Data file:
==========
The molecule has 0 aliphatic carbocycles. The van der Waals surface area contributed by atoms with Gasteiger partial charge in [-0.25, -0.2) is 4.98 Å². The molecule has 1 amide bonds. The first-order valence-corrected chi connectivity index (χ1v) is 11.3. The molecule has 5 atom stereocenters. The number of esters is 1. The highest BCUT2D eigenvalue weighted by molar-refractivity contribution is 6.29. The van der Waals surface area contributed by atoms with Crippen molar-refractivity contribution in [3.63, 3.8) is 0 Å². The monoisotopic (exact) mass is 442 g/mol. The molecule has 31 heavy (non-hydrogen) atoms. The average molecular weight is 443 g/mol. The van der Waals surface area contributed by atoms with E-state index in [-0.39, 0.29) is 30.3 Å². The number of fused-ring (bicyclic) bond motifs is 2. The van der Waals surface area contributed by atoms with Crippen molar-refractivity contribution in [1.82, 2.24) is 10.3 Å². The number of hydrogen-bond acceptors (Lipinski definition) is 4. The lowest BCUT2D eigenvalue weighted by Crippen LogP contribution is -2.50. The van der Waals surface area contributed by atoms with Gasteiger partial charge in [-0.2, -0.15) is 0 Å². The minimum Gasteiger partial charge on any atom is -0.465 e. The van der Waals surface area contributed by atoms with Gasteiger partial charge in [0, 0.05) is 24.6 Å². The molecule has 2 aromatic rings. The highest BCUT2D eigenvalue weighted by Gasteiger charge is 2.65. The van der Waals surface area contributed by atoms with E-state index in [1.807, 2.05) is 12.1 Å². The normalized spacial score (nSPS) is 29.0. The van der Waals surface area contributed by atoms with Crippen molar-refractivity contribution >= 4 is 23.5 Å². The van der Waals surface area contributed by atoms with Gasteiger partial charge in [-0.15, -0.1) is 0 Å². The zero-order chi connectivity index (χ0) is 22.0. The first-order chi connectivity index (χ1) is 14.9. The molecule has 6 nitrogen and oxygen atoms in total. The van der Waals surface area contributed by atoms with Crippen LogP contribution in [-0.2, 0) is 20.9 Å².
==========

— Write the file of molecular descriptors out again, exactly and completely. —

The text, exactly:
The molecule has 0 aliphatic carbocycles. The van der Waals surface area contributed by atoms with Gasteiger partial charge in [-0.25, -0.2) is 4.98 Å². The molecule has 1 amide bonds. The first-order valence-corrected chi connectivity index (χ1v) is 11.3. The molecule has 5 atom stereocenters. The number of esters is 1. The highest BCUT2D eigenvalue weighted by molar-refractivity contribution is 6.29. The van der Waals surface area contributed by atoms with Crippen molar-refractivity contribution in [3.63, 3.8) is 0 Å². The monoisotopic (exact) mass is 442 g/mol. The molecule has 31 heavy (non-hydrogen) atoms. The average molecular weight is 443 g/mol. The van der Waals surface area contributed by atoms with E-state index in [-0.39, 0.29) is 30.3 Å². The number of fused-ring (bicyclic) bond motifs is 2. The van der Waals surface area contributed by atoms with Crippen molar-refractivity contribution in [1.82, 2.24) is 10.3 Å². The number of hydrogen-bond acceptors (Lipinski definition) is 4. The lowest BCUT2D eigenvalue weighted by Crippen LogP contribution is -2.50. The van der Waals surface area contributed by atoms with Gasteiger partial charge in [-0.2, -0.15) is 0 Å². The minimum Gasteiger partial charge on any atom is -0.465 e. The van der Waals surface area contributed by atoms with Gasteiger partial charge in [0, 0.05) is 24.6 Å². The molecule has 2 aromatic rings. The highest BCUT2D eigenvalue weighted by Gasteiger charge is 2.65. The van der Waals surface area contributed by atoms with E-state index in [1.807, 2.05) is 12.1 Å². The normalized spacial score (nSPS) is 29.0. The van der Waals surface area contributed by atoms with Crippen molar-refractivity contribution >= 4 is 23.5 Å². The van der Waals surface area contributed by atoms with Gasteiger partial charge in [-0.15, -0.1) is 0 Å². The zero-order chi connectivity index (χ0) is 22.0. The first-order chi connectivity index (χ1) is 14.9. The molecule has 6 nitrogen and oxygen atoms in total. The van der Waals surface area contributed by atoms with Crippen LogP contribution in [-0.2, 0) is 20.9 Å².